Cushman & Wakefield report finds SFH BTR is on the rise

Cushman & Wakefield has released its latest report that finds UK single-family housing Build to Rent is on the rise.

CGI of Placefirst's Esh Winning's single-family Build to Rent scheme. Cushman & Wakefield has found through its latest report that the sector is on the rise in the UK | BTR News
CGI of Placefirst's Esh Winning's single-family Build to Rent scheme.

According to data from Cushman & Wakefield, there are 9,626 completed single-family housing units, 9,122 under construction, and 9,187 in planning at the second quarter of this year. During Q2 2023, single-family housing accounted for 47% of the total £800m invested into the Build to Rent market.

Cushman & Wakefield’s report states that the number of single-family housing units is likely to increase rapidly as property developers look to diversify exit routes due to a weaker sales market. With mortgage rates continuing to climb, the report finds that paying a mortgage is now more expensive than renting. Average monthly mortgage payments in the UK are 17% more expensive than rents, while in London they are 29% greater.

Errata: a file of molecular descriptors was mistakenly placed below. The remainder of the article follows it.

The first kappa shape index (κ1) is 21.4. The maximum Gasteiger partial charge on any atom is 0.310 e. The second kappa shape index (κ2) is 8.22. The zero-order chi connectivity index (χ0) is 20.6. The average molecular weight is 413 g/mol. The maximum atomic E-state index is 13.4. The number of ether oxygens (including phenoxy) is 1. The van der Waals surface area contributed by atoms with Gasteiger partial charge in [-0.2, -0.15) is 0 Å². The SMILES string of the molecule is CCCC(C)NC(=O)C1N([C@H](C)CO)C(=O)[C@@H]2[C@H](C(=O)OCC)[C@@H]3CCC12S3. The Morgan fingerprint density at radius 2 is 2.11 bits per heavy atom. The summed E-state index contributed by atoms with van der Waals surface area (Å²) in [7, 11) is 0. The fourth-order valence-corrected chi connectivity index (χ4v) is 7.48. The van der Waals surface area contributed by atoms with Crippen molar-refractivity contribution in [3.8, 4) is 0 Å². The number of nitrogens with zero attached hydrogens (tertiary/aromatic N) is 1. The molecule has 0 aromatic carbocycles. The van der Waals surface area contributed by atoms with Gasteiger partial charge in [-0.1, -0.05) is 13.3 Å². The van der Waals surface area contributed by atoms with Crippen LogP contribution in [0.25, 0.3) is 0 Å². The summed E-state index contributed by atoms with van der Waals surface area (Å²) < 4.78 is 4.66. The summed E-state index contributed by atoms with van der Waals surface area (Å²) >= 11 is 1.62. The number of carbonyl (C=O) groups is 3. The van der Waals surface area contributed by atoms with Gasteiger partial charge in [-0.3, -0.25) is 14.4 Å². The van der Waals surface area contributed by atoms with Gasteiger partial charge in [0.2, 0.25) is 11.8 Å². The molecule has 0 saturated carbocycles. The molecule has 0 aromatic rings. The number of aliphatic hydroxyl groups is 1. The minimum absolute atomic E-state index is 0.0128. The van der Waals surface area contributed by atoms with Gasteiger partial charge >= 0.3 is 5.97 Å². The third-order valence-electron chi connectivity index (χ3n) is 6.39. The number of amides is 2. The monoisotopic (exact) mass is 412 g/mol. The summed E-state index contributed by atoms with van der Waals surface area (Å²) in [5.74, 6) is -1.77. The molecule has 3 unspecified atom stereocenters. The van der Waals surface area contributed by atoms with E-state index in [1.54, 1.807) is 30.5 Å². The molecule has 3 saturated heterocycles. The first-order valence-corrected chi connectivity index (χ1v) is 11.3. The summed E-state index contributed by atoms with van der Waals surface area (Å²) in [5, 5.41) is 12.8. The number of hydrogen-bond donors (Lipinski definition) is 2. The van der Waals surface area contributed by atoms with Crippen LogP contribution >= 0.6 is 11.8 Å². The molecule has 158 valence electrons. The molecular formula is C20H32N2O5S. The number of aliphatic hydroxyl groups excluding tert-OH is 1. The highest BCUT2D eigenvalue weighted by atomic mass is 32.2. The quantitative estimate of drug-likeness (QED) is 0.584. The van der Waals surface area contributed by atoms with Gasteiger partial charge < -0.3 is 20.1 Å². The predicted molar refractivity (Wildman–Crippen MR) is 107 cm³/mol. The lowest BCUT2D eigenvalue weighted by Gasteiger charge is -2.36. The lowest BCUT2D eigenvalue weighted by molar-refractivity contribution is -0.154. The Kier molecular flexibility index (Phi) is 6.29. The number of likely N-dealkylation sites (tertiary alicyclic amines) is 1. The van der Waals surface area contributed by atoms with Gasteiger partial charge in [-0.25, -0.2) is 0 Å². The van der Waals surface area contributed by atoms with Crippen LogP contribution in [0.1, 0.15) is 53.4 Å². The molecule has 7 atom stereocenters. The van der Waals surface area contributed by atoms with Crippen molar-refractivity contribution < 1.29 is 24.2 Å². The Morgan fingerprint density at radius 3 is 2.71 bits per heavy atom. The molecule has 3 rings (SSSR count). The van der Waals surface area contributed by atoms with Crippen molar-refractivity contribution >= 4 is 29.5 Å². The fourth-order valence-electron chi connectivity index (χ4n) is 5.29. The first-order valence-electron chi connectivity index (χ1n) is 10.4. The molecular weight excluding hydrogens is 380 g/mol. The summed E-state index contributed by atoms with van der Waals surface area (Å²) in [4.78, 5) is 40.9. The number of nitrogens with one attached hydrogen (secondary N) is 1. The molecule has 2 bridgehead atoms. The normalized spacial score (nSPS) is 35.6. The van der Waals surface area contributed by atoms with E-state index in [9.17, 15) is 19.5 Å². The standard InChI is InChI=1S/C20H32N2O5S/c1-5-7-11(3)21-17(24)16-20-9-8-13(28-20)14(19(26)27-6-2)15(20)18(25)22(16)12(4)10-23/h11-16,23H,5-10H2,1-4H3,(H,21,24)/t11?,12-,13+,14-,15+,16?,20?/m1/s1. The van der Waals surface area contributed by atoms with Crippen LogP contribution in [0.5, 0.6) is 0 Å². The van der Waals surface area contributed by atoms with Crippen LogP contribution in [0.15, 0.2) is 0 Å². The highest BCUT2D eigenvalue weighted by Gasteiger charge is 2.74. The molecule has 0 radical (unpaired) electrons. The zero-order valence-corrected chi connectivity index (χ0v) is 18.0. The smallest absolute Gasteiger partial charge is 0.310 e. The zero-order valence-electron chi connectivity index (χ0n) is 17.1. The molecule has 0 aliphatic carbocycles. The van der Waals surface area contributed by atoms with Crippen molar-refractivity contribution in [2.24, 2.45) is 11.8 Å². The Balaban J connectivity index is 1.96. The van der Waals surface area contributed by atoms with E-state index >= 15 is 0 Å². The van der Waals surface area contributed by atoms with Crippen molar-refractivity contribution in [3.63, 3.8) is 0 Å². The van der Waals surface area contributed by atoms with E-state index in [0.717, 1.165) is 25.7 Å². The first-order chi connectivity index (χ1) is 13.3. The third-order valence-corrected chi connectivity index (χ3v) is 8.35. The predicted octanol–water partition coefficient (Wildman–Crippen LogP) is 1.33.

“Traditional housebuilders are continuing to explore the Build to Rent sector with a number looking to de-risk some of their existing schemes, as they see individual sales slow, by selling block opportunities to active investors. As the mortgage affordability issue continues to bite, we are likely to see more opportunities for investors with housebuilders in both the Build to Rent and single-family.”

Millie Todd, Head of Living Research, Cushman & Wakefield

Two key single-family housing Build to Rent deals took place in Q2 2023 – Barratt Developments’ sale of 604 homes to Citra Living, the wholly owned subsidiary of Lloyds Banking Group and MJ Gleeson, Carlyle and Gatehouse IM’s acquisition of one of the largest single-family housing transactions in the UK – with a discount of around 5% to 10%, making it attractive to both investors and property developers.

With a 13% increase from last year, there are now 88,100 completed Build to Rent units. However, construction has begun to slow due to the current economic headwinds – such as the cost of borrowing – which is complicating deal structuring.

“Investors who paused activity following the mini-budget and its ramifications have started to return to the market, which is a positive sign. Constrained supply for the past few years has opened-up opportunity for the more established and new market players as best in class funding opportunities have seen competitive bidding processes resume. Overall, the investor rational for Build to Rent remains strong and money remains committed to the sector. However, cost of debt and a changing construction environment, is temporarily dragging the pace of investment.”

Mark Clegg, Head of Residential Capital Markets, Cushman & Wakefield